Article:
FDA Accepts Supplemental New Drug Application for Pfizer’s XALKORI® (crizotinib) for the Treatment of Pediatric ALK-positive Anaplastic Large Cell Lymphoma
If approved, XALKORI would be the first biomarker-driven therapy for Pediatric ALK-positive Anaplastic Large Cell Lymphoma
NEW YORK--(BUSINESS WIRE)--Pfizer Inc.. (NYSE:PFE) today announced that the U.S. Food and Drug Administration (FDA) has accepted and granted priority review to the Company’s supplemental New Drug Application(sNDA)for XALKORI® (crizotinib) for the treatment of pediatric patients with relapsed or refractory systemic anaplastic large cell lymphoma (ALCL) that is anaplastic lymphoma kinase (ALK)-positive. XALKORI received Breakthrough Therapy designation (BTD) for the ALK-positive ALCL indication in May 2018 and if approved, would be the first biomarker-driven therapy for this type of pediatric lymphoma. The Prescription Drug User Fee Act (PDUFA) goal date for a decision by the FDA is January 2020.
“Despite high survival rates for children with ALK-positive anaplastic large cell lymphoma, many will relapse, requiring novel treatment approaches,” said Chris Boshoff, M.D., Ph.D., Chief Development Officer, Oncology, Pfizer Global Product Development. “Today’s FDA filing exemplifies Pfizer’s commitment to broadening the use of biomarker-driven therapies in areas with significant needs, such as rare, pediatric cancers. Given XALKORI’s proven efficacy in ALK-positive lung cancer and activity seen in clinical trials investigating relapsed or refractory ALK- and ROS-1 positive anaplastic large cell lymphoma, if approved, XALKORI could represent an important step toward improving outcomes for children with this type of cancer.”
Anaplastic large cell lymphoma is a rare type of non-Hodgkin lymphoma (NHL), divided into ALK-positive or ALK-negative disease.1,2 Though the five-year survival rate for children with cancer in the U.S. is now the highest it’s ever been at 80%, children with cancer continue to face challenges in treating their disease, including rare tumor types, variations in medicine response and prolonged risk of side effects. 3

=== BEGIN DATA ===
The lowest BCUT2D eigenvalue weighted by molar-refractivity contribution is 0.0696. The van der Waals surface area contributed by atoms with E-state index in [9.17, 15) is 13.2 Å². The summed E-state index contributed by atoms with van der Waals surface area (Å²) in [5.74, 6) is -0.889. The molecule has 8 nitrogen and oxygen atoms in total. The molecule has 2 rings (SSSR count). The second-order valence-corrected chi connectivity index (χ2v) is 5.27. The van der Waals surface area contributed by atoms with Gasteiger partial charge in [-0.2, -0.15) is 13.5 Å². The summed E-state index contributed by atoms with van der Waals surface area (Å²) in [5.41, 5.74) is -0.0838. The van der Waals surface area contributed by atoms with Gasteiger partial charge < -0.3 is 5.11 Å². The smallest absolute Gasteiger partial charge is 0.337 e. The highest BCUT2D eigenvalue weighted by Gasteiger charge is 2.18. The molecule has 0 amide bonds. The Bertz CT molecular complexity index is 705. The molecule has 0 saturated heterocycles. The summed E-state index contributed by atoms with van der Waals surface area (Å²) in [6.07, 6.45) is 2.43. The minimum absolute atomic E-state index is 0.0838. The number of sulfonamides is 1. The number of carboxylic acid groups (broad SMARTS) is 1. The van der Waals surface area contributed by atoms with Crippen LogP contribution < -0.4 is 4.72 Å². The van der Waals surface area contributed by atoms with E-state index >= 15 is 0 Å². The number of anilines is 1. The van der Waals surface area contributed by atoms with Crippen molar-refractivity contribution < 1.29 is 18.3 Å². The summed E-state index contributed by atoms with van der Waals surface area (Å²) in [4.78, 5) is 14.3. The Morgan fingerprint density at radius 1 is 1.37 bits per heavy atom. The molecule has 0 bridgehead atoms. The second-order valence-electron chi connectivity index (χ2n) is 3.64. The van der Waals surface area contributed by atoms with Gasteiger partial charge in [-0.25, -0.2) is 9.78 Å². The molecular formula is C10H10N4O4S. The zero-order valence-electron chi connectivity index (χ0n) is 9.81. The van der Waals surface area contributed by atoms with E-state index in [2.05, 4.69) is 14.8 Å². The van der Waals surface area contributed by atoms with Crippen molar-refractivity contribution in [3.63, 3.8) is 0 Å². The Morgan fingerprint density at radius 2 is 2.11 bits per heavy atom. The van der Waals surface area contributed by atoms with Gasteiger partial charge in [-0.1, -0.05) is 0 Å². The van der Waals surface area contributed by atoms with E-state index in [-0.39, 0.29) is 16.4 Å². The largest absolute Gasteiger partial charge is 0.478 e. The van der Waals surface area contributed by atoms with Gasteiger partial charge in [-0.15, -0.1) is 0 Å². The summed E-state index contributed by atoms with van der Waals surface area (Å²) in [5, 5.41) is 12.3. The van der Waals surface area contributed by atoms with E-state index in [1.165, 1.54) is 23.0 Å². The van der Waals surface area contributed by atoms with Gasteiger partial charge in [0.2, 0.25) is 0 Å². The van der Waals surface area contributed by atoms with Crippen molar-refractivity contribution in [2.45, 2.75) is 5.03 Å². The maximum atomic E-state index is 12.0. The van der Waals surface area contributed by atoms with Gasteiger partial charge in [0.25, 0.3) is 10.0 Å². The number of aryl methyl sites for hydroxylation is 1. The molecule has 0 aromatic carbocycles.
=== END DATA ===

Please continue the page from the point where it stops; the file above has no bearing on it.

“Children with cancer and their families have been desperate for new and innovative medicines. We applaud Pfizer’s commitment to drug discovery and development to help address childhood cancers, and continue to work together on behalf of patients with these cancers,” said George Dahlman, Chief Executive Officer, Children’s Cancer Cause. “We look forward to potentially having a new biomarker-driven therapy for children with relapsed or refractory ALK-positive ALCL that may help improve these children’s lives.”
The FDA submission is supported by the results from Study ADVL0912 (NCT00939770) and Study A8081013 (NCT01121588). Study ADVL0912 is a Phase 1/2 study conducted in collaboration with the Children’s Oncology Group (COG), evaluating the maximum dose that is safe and tolerable, and assessing clinical activity in pediatric patients with relapsed or refractory solid tumors and ALCL. Pfizer provided funding and support to COG for this trial. Study A8081013 evaluated XALKORI in pediatric and adult patients with advanced malignancies known to be ALK-positive other than non-small cell lung cancer (NSCLC) and included patients with relapsed or refractory ALCL. These two studies showed compelling antitumor activity in pediatric and adult patients who received XALKORI.4,5 Please visit clinicaltrials.gov for more information on these studies.
This FDA submission is in addition to the European Medicines Agency’s agreement on a Pediatric Investigational Plan (PIP) for XALKORI including the treatment of pediatric patients with relapsed or refractory systemic ALK-positive ALCL. This decision represents a step forward for potential regulatory submission for XALKORI in pediatric patients with relapsed or refractory ALK-positive ALCL in the European Union.
About XALKORI® (crizotinib)
XALKORI is a tyrosine kinase inhibitor (TKI) indicated for the treatment of patients with metastatic NSCLC whose tumors are ALK-positive or ROS1-positive as detected by an FDA-approved test. XALKORI has received approval for patients with ALK-positive NSCLC in more than 90 countries worldwide including Australia, Canada, China, Japan, South Korea and the European Union. XALKORI is also approved for ROS1-positive NSCLC in more than 70 countries.
The full prescribing information for XALKORI can be found here.
IMPORTANT XALKORI® (crizotinib) SAFETY INFORMATION FROM THE U.S. PRESCRIBING INFORMATION
Hepatotoxicity: Drug-induced hepatotoxicity with fatal outcome occurred in 0.1% of patients treated with XALKORI across clinical trials (n=1719). Increased transaminases generally occurred within the first 2 months. Monitor liver function tests, including ALT, AST, and total bilirubin, every 2 weeks during the first 2 months of treatment, then once a month, and as clinically indicated, with more frequent repeat testing for increased liver transaminases, alkaline phosphatase, or total bilirubin in patients who develop increased transaminases. Permanently discontinue for ALT/AST elevation >3 times ULN with concurrent total bilirubin elevation >1.5 times ULN (in the absence of cholestasis or hemolysis); otherwise, temporarily suspend and dose-reduce XALKORI as indicated.